I have a serving chart that is a bit more basic.. and come to find out it's almost exactly what Collette Peters uses (someone told me in another post where I posted this). I like round numbers so this is what I came up with.

6" - 10
8" - 20
10" - 30
12" - 50
14" - 70
16" - 100
18" - 125

6" - 15
8" - 30
10" - 50
12" - 70
14" - 100
16" - 125

Sit down and figure out what it costs you to make your recipes and see what you make per hour for a profit.. it only takes a few I-made-nothing-on-that-cake cakes to make you realize you are worth more. In all honesty.. $2/serving isn't THAT much more than what you are charging now.. and prices for ingredients are going up.. flour went up almost 50% here.

Good luck with getting it all figured out. This is the hard part.. then you have to stick to it.. ((hugs))

ssunshine564 Posted 19 Mar 2008 , 9:13pm
post #13 of 27

I just have to jump in here and tell you that your cake is beautiful.

christielee Posted 19 Mar 2008 , 9:43pm
post #14 of 27

jkalman, do you really think that square cakes have that many more servings? I basically use the same amounts as you do for rounds, but I didn't think square would add that many more servings??? Cake Diva, I am trying to figure out all this too, while trying to meet with the health dept, and everything else to get my business up and running hopefully by summer. Good luck to you, and all this info is really great, and a lot to think about.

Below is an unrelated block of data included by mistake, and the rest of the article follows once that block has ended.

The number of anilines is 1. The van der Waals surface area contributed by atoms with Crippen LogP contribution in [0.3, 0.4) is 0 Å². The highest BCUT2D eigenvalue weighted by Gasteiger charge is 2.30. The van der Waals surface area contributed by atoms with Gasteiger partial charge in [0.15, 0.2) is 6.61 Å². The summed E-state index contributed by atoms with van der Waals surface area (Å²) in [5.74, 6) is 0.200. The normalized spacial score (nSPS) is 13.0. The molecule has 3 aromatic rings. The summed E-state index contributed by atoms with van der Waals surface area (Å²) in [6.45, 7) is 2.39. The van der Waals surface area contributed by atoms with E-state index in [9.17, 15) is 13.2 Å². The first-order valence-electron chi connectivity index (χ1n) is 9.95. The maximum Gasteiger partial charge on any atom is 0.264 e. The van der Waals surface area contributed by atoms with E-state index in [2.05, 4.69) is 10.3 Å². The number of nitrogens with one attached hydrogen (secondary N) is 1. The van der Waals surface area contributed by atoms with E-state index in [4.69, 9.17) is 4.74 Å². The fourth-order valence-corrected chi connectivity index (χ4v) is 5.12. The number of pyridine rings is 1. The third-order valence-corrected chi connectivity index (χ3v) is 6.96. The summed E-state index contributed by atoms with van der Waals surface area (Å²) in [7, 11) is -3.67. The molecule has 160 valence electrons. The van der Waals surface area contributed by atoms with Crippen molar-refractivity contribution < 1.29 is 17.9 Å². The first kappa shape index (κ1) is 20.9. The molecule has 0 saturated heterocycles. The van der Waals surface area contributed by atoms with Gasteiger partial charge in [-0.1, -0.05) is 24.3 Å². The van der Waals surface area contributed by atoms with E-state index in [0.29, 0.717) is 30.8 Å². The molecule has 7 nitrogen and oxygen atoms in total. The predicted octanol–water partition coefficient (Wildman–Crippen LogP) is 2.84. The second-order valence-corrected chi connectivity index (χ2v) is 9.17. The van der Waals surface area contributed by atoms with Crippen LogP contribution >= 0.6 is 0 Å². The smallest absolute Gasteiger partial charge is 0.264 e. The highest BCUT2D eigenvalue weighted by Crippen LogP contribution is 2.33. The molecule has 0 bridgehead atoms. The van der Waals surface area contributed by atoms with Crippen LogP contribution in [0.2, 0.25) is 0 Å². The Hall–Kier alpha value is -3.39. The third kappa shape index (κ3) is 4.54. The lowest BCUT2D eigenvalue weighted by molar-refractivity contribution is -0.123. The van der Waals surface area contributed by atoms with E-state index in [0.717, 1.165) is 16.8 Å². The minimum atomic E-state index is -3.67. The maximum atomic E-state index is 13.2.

indydebi Posted 19 Mar 2008 , 9:51pm
post #15 of 27
Originally Posted by christielee

jkalman, do you really think that square cakes have that many more servings? I basically use the same amounts as you do for rounds, but I didn't think square would add that many more servings???

I'm not jkalman, but I'll jump in here because I do a LOT of square wedding cakes, and yes, there is a significant difference in the number of servings between round and square. Take a 14" round pan and sit it INSIDE a 14" square pan and you an see how much more there is in a 14" square.

Also you can see the difference when you realize it takes 2 cake mixes to fill a 14" round pan and THREE cake mixes to fill a 14" square pan. So for a 2-layer 14" square, you have 2 more cake mixes than you do in a 14" round. (Put in perspective even more .... 2 cakes mixes fill fill a 11x15 sheet, which serves 35 people.)